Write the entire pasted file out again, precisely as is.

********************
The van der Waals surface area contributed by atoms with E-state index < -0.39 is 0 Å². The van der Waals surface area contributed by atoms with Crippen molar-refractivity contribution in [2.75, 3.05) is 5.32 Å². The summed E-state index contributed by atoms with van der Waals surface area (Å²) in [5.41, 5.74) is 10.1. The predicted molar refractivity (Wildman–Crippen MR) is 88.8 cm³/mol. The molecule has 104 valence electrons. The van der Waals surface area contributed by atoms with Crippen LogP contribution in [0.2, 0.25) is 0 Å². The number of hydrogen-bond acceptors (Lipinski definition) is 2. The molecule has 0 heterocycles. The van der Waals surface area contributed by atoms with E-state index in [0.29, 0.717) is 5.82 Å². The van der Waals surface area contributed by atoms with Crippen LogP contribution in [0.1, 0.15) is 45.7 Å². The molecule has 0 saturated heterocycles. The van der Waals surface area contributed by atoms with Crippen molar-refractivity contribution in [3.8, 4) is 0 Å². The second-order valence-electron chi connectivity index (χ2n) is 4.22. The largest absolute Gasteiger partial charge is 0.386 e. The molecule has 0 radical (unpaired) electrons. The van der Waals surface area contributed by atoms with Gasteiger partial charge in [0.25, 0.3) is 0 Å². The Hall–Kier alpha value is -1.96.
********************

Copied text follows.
The van der Waals surface area contributed by atoms with E-state index < -0.39 is 0 Å². The van der Waals surface area contributed by atoms with Crippen molar-refractivity contribution in [2.75, 3.05) is 5.32 Å². The summed E-state index contributed by atoms with van der Waals surface area (Å²) in [5.41, 5.74) is 10.1. The predicted molar refractivity (Wildman–Crippen MR) is 88.8 cm³/mol. The molecule has 104 valence electrons. The van der Waals surface area contributed by atoms with Crippen LogP contribution in [0.2, 0.25) is 0 Å². The number of hydrogen-bond acceptors (Lipinski definition) is 2. The molecule has 0 heterocycles. The van der Waals surface area contributed by atoms with E-state index in [0.29, 0.717) is 5.82 Å². The van der Waals surface area contributed by atoms with Crippen LogP contribution in [0.1, 0.15) is 45.7 Å². The molecule has 0 saturated heterocycles. The van der Waals surface area contributed by atoms with Crippen molar-refractivity contribution in [3.8, 4) is 0 Å². The second-order valence-electron chi connectivity index (χ2n) is 4.22. The largest absolute Gasteiger partial charge is 0.386 e. The molecule has 0 radical (unpaired) electrons. The van der Waals surface area contributed by atoms with Gasteiger partial charge in [0.25, 0.3) is 0 Å². The Hall–Kier alpha value is -1.96.